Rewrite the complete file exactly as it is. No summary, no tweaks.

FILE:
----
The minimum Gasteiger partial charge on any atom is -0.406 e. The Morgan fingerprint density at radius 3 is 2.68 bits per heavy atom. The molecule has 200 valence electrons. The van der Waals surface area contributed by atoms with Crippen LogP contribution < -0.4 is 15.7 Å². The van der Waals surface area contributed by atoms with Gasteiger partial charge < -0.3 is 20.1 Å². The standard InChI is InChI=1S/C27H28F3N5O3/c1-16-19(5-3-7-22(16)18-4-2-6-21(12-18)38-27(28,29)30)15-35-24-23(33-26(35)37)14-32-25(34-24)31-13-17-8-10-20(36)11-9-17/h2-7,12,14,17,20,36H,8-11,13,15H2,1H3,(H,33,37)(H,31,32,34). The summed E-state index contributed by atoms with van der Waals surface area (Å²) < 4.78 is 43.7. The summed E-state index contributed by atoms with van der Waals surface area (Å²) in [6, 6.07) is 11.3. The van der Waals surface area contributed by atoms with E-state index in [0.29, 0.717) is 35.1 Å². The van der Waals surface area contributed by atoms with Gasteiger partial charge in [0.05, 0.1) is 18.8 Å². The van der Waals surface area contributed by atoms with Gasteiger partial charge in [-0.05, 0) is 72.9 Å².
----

The minimum Gasteiger partial charge on any atom is -0.406 e. The Morgan fingerprint density at radius 3 is 2.68 bits per heavy atom. The molecule has 200 valence electrons. The van der Waals surface area contributed by atoms with Crippen LogP contribution < -0.4 is 15.7 Å². The van der Waals surface area contributed by atoms with Gasteiger partial charge < -0.3 is 20.1 Å². The standard InChI is InChI=1S/C27H28F3N5O3/c1-16-19(5-3-7-22(16)18-4-2-6-21(12-18)38-27(28,29)30)15-35-24-23(33-26(35)37)14-32-25(34-24)31-13-17-8-10-20(36)11-9-17/h2-7,12,14,17,20,36H,8-11,13,15H2,1H3,(H,33,37)(H,31,32,34). The summed E-state index contributed by atoms with van der Waals surface area (Å²) < 4.78 is 43.7. The summed E-state index contributed by atoms with van der Waals surface area (Å²) in [6, 6.07) is 11.3. The van der Waals surface area contributed by atoms with E-state index in [0.29, 0.717) is 35.1 Å². The van der Waals surface area contributed by atoms with Gasteiger partial charge in [0.05, 0.1) is 18.8 Å². The van der Waals surface area contributed by atoms with Gasteiger partial charge in [-0.05, 0) is 72.9 Å².